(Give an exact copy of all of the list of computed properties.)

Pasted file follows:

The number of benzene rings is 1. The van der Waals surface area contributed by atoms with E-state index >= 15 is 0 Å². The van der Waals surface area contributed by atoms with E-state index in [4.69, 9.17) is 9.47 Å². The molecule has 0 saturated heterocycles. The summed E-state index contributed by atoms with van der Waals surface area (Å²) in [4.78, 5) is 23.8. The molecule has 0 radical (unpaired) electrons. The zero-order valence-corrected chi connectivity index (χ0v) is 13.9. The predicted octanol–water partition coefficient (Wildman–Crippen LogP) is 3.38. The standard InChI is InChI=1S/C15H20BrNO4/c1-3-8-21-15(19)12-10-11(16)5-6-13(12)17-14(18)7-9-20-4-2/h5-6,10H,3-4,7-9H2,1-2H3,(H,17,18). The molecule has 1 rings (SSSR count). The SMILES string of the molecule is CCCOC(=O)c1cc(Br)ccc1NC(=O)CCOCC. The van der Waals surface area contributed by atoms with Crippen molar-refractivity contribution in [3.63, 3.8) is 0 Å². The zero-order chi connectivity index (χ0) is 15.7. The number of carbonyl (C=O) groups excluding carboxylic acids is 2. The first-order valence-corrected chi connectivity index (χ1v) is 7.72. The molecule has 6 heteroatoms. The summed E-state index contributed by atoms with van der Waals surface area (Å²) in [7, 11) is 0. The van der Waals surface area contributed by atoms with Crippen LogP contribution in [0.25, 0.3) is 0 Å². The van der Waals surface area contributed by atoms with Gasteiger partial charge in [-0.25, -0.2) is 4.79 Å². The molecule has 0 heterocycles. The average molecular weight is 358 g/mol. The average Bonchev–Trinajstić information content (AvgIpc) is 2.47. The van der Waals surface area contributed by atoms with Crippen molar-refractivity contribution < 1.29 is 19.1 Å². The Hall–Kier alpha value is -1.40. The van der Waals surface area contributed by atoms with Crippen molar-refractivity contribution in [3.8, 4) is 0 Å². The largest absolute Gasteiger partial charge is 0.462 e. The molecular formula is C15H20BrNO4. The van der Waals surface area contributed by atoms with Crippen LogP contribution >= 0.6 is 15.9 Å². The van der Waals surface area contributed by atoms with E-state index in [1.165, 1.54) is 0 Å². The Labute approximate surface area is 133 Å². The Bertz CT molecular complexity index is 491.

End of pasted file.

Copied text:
The number of benzene rings is 1. The van der Waals surface area contributed by atoms with E-state index >= 15 is 0 Å². The van der Waals surface area contributed by atoms with E-state index in [4.69, 9.17) is 9.47 Å². The molecule has 0 saturated heterocycles. The summed E-state index contributed by atoms with van der Waals surface area (Å²) in [4.78, 5) is 23.8. The molecule has 0 radical (unpaired) electrons. The zero-order valence-corrected chi connectivity index (χ0v) is 13.9. The predicted octanol–water partition coefficient (Wildman–Crippen LogP) is 3.38. The standard InChI is InChI=1S/C15H20BrNO4/c1-3-8-21-15(19)12-10-11(16)5-6-13(12)17-14(18)7-9-20-4-2/h5-6,10H,3-4,7-9H2,1-2H3,(H,17,18). The molecule has 1 rings (SSSR count). The SMILES string of the molecule is CCCOC(=O)c1cc(Br)ccc1NC(=O)CCOCC. The van der Waals surface area contributed by atoms with Crippen molar-refractivity contribution in [3.63, 3.8) is 0 Å². The zero-order chi connectivity index (χ0) is 15.7. The number of carbonyl (C=O) groups excluding carboxylic acids is 2. The first-order valence-corrected chi connectivity index (χ1v) is 7.72. The molecule has 6 heteroatoms. The summed E-state index contributed by atoms with van der Waals surface area (Å²) in [7, 11) is 0. The van der Waals surface area contributed by atoms with Crippen LogP contribution in [0.25, 0.3) is 0 Å². The van der Waals surface area contributed by atoms with Gasteiger partial charge in [-0.25, -0.2) is 4.79 Å². The molecule has 0 heterocycles. The average molecular weight is 358 g/mol. The average Bonchev–Trinajstić information content (AvgIpc) is 2.47. The van der Waals surface area contributed by atoms with Crippen molar-refractivity contribution < 1.29 is 19.1 Å². The Hall–Kier alpha value is -1.40. The van der Waals surface area contributed by atoms with Crippen molar-refractivity contribution in [3.8, 4) is 0 Å². The largest absolute Gasteiger partial charge is 0.462 e. The molecular formula is C15H20BrNO4. The van der Waals surface area contributed by atoms with Crippen LogP contribution >= 0.6 is 15.9 Å². The van der Waals surface area contributed by atoms with E-state index in [1.165, 1.54) is 0 Å². The Labute approximate surface area is 133 Å². The Bertz CT molecular complexity index is 491.